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  • 703designs
    TextMate, Eclipse, and many other editors have one very nice feature: The ability to find any file in a project using just the file name (directories are
    Message 1 of 15 , Sep 30, 2008
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      TextMate, Eclipse, and many other editors have one very nice feature:
      The ability to find any file in a project using just the file name
      (directories are reported in the dialog, but are insignificant).
      TextMate goes a step further, and allows you to almost search for a
      filename because it uses a sort of globbing.

      How could I implement this in Vim for all files in the current
      directory and its descendants? Has anyone done something like this
      already? Calling a tool like "find -f" may or may not work. One key
      feature of this dialog is that the file search updates live. The basic
      search pattern would be *query*, matching the search term at any point
      in the filename.
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    • A. S. Budden
      ... I m not sure how you d implement the dialog, but the search can be done with something like: let filelist = glob( **/*query* ) ... Al
      Message 2 of 15 , Sep 30, 2008
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        2008/9/30 703designs <thomasmallen@...>:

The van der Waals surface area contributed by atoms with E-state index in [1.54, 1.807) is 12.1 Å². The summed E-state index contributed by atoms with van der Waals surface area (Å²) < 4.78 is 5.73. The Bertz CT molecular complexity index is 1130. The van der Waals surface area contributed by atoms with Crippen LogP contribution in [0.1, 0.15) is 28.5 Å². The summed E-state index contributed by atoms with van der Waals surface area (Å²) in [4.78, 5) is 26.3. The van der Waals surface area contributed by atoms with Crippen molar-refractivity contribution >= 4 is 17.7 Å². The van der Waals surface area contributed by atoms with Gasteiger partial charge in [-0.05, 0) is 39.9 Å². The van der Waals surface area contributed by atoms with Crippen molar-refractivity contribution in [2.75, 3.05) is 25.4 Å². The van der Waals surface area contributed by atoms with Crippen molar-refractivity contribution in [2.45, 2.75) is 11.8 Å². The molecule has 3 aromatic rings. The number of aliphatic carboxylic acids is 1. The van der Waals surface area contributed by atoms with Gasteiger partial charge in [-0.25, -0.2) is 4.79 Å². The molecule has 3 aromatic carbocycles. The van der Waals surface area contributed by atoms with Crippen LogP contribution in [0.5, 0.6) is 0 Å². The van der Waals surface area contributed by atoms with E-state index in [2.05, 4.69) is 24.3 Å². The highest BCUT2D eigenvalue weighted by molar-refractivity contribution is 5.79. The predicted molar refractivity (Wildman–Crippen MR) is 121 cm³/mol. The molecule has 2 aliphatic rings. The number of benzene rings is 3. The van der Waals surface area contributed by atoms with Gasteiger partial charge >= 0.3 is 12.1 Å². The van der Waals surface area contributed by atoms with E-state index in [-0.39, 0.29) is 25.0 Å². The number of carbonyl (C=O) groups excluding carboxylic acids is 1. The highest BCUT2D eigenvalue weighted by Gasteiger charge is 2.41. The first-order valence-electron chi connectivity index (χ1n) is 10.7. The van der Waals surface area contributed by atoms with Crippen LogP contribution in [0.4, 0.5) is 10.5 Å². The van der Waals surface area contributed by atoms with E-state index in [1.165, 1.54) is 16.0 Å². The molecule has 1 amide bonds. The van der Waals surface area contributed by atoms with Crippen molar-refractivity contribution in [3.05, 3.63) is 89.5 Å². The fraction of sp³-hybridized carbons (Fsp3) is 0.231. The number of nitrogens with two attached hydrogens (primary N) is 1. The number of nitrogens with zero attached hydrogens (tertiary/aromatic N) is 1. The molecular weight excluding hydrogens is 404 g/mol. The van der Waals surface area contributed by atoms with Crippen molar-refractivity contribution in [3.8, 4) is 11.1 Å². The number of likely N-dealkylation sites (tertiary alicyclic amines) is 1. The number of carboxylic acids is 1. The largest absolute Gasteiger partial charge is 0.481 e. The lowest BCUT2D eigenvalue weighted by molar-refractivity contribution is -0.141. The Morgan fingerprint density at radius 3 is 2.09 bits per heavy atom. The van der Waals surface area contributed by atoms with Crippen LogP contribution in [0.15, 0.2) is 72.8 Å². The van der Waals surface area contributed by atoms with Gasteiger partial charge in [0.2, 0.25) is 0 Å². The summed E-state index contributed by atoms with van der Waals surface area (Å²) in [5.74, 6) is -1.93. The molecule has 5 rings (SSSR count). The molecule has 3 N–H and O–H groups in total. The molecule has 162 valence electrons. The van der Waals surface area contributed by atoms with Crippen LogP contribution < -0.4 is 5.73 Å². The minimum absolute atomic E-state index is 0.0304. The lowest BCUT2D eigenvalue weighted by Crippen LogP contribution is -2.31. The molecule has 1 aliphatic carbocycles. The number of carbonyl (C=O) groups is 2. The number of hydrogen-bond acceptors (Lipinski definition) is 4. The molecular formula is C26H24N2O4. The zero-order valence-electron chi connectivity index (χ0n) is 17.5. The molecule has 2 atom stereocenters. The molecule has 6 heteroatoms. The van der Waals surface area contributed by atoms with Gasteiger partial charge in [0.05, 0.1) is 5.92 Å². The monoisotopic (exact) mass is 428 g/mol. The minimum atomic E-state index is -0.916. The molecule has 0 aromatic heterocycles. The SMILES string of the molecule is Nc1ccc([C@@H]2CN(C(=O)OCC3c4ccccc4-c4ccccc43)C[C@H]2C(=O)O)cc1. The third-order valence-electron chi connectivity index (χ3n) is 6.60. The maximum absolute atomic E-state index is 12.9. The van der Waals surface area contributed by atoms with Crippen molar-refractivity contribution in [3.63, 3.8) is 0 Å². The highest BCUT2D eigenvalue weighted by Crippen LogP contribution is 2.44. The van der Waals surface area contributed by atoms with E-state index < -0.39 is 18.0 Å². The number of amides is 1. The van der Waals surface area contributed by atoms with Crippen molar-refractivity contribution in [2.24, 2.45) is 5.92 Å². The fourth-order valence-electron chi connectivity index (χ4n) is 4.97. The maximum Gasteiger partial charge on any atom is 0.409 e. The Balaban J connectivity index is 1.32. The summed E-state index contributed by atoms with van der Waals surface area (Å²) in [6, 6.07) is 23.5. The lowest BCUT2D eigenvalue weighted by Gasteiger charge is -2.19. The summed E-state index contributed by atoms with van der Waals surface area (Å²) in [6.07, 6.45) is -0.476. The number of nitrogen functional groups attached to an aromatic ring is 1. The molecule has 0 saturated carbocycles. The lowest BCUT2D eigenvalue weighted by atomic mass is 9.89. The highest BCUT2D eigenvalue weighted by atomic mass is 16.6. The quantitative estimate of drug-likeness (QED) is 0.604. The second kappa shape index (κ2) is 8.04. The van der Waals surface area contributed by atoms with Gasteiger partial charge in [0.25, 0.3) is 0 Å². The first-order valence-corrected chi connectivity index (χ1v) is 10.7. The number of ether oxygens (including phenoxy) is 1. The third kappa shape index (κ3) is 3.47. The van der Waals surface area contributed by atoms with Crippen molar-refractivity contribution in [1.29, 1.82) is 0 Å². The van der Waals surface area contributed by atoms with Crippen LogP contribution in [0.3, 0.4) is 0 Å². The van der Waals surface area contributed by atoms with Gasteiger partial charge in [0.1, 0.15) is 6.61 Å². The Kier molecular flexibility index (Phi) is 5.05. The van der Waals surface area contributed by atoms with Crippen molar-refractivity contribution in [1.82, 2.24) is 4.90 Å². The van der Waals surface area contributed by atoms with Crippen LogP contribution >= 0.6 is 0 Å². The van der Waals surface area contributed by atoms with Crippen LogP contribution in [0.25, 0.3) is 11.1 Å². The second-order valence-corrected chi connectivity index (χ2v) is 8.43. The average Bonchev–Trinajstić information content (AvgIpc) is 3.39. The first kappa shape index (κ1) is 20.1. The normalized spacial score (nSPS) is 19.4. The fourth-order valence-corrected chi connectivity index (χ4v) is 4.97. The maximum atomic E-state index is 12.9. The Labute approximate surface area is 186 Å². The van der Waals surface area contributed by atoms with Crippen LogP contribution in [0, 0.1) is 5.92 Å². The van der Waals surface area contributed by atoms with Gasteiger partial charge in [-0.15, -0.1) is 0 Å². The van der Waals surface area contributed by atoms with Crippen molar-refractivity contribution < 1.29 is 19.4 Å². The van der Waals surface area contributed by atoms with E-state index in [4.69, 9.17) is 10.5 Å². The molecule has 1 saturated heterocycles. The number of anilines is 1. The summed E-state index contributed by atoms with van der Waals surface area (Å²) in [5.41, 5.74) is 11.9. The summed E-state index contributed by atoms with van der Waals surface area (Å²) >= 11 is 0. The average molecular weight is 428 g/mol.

>
        > TextMate, Eclipse, and many other editors have one very nice feature:
        > The ability to find any file in a project using just the file name
        > (directories are reported in the dialog, but are insignificant).
        > TextMate goes a step further, and allows you to almost search for a
        > filename because it uses a sort of globbing.
        >
        > How could I implement this in Vim for all files in the current
        > directory and its descendants? Has anyone done something like this
        > already? Calling a tool like "find -f" may or may not work. One key
        > feature of this dialog is that the file search updates live. The basic
        > search pattern would be *query*, matching the search term at any point
        > in the filename.

        I'm not sure how you'd implement the dialog, but the search can be
        done with something like:

        let filelist = glob('**/*query*')